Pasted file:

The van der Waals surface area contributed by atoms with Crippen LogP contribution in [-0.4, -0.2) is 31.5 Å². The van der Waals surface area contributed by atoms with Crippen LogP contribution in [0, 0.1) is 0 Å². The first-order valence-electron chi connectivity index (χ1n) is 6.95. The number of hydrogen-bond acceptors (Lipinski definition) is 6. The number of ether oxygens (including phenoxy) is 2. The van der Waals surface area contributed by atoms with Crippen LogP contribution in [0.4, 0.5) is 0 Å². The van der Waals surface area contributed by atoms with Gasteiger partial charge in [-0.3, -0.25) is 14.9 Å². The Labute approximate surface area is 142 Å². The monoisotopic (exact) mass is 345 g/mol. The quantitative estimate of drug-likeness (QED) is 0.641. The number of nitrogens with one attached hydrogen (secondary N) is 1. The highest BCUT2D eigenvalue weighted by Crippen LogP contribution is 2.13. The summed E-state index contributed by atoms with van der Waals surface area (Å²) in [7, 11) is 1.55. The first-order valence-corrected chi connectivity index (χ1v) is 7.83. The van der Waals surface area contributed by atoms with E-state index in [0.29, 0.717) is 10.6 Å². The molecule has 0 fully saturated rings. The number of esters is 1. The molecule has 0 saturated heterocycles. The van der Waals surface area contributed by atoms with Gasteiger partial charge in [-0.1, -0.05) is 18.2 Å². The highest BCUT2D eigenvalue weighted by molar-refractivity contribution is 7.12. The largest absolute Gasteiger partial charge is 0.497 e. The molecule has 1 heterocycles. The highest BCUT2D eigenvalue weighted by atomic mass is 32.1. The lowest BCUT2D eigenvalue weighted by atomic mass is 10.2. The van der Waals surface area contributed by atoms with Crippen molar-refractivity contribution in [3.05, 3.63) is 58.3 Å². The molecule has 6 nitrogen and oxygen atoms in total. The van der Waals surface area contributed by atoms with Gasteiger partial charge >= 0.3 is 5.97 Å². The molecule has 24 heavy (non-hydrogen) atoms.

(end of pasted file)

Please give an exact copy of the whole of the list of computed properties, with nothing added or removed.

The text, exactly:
The van der Waals surface area contributed by atoms with Crippen LogP contribution in [-0.4, -0.2) is 31.5 Å². The van der Waals surface area contributed by atoms with Crippen LogP contribution in [0, 0.1) is 0 Å². The first-order valence-electron chi connectivity index (χ1n) is 6.95. The number of hydrogen-bond acceptors (Lipinski definition) is 6. The number of ether oxygens (including phenoxy) is 2. The van der Waals surface area contributed by atoms with Crippen LogP contribution in [0.4, 0.5) is 0 Å². The van der Waals surface area contributed by atoms with Gasteiger partial charge in [-0.3, -0.25) is 14.9 Å². The Labute approximate surface area is 142 Å². The monoisotopic (exact) mass is 345 g/mol. The quantitative estimate of drug-likeness (QED) is 0.641. The number of nitrogens with one attached hydrogen (secondary N) is 1. The highest BCUT2D eigenvalue weighted by Crippen LogP contribution is 2.13. The summed E-state index contributed by atoms with van der Waals surface area (Å²) in [7, 11) is 1.55. The first-order valence-corrected chi connectivity index (χ1v) is 7.83. The van der Waals surface area contributed by atoms with E-state index in [0.29, 0.717) is 10.6 Å². The molecule has 0 fully saturated rings. The number of esters is 1. The molecule has 0 saturated heterocycles. The van der Waals surface area contributed by atoms with Gasteiger partial charge in [-0.1, -0.05) is 18.2 Å². The highest BCUT2D eigenvalue weighted by molar-refractivity contribution is 7.12. The largest absolute Gasteiger partial charge is 0.497 e. The molecule has 1 heterocycles. The highest BCUT2D eigenvalue weighted by atomic mass is 32.1. The lowest BCUT2D eigenvalue weighted by atomic mass is 10.2. The van der Waals surface area contributed by atoms with Crippen molar-refractivity contribution in [3.05, 3.63) is 58.3 Å². The molecule has 6 nitrogen and oxygen atoms in total. The van der Waals surface area contributed by atoms with Gasteiger partial charge >= 0.3 is 5.97 Å². The molecule has 24 heavy (non-hydrogen) atoms.